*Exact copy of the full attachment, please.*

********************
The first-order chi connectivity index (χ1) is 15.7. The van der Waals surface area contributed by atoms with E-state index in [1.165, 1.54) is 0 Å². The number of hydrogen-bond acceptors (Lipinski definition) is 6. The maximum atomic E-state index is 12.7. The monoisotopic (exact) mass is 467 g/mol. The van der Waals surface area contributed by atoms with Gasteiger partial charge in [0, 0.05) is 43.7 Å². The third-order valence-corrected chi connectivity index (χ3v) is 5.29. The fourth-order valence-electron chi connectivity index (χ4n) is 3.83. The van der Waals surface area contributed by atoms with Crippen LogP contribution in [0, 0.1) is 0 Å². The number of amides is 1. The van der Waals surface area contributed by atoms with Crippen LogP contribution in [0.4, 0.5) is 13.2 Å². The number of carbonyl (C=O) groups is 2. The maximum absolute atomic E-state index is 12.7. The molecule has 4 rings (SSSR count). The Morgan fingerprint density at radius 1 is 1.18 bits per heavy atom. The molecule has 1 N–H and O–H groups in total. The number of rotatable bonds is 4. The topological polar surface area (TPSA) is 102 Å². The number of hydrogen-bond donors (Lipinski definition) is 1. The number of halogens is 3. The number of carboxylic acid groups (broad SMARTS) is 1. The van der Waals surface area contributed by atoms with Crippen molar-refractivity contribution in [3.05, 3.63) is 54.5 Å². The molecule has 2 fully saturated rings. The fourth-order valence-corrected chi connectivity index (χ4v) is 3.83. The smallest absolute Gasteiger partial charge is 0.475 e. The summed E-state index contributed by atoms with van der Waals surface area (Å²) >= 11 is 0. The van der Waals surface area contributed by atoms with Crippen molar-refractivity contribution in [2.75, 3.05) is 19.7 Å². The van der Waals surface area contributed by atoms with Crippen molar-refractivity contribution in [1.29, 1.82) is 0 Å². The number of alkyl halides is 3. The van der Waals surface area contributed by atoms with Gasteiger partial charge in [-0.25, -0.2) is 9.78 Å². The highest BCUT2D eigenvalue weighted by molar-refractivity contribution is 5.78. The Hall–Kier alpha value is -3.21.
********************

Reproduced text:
The first-order chi connectivity index (χ1) is 15.7. The van der Waals surface area contributed by atoms with E-state index in [1.165, 1.54) is 0 Å². The number of hydrogen-bond acceptors (Lipinski definition) is 6. The maximum atomic E-state index is 12.7. The monoisotopic (exact) mass is 467 g/mol. The van der Waals surface area contributed by atoms with Gasteiger partial charge in [0, 0.05) is 43.7 Å². The third-order valence-corrected chi connectivity index (χ3v) is 5.29. The fourth-order valence-electron chi connectivity index (χ4n) is 3.83. The van der Waals surface area contributed by atoms with Crippen LogP contribution in [0, 0.1) is 0 Å². The number of amides is 1. The van der Waals surface area contributed by atoms with Crippen LogP contribution in [0.4, 0.5) is 13.2 Å². The number of carbonyl (C=O) groups is 2. The maximum absolute atomic E-state index is 12.7. The molecule has 4 rings (SSSR count). The Morgan fingerprint density at radius 1 is 1.18 bits per heavy atom. The molecule has 1 N–H and O–H groups in total. The number of rotatable bonds is 4. The topological polar surface area (TPSA) is 102 Å². The number of hydrogen-bond donors (Lipinski definition) is 1. The number of halogens is 3. The number of carboxylic acid groups (broad SMARTS) is 1. The van der Waals surface area contributed by atoms with Crippen molar-refractivity contribution in [3.05, 3.63) is 54.5 Å². The molecule has 2 fully saturated rings. The fourth-order valence-corrected chi connectivity index (χ4v) is 3.83. The smallest absolute Gasteiger partial charge is 0.475 e. The summed E-state index contributed by atoms with van der Waals surface area (Å²) >= 11 is 0. The van der Waals surface area contributed by atoms with Crippen molar-refractivity contribution in [2.75, 3.05) is 19.7 Å². The van der Waals surface area contributed by atoms with Crippen molar-refractivity contribution in [1.29, 1.82) is 0 Å². The number of alkyl halides is 3. The van der Waals surface area contributed by atoms with Gasteiger partial charge in [-0.25, -0.2) is 9.78 Å². The highest BCUT2D eigenvalue weighted by molar-refractivity contribution is 5.78. The Hall–Kier alpha value is -3.21.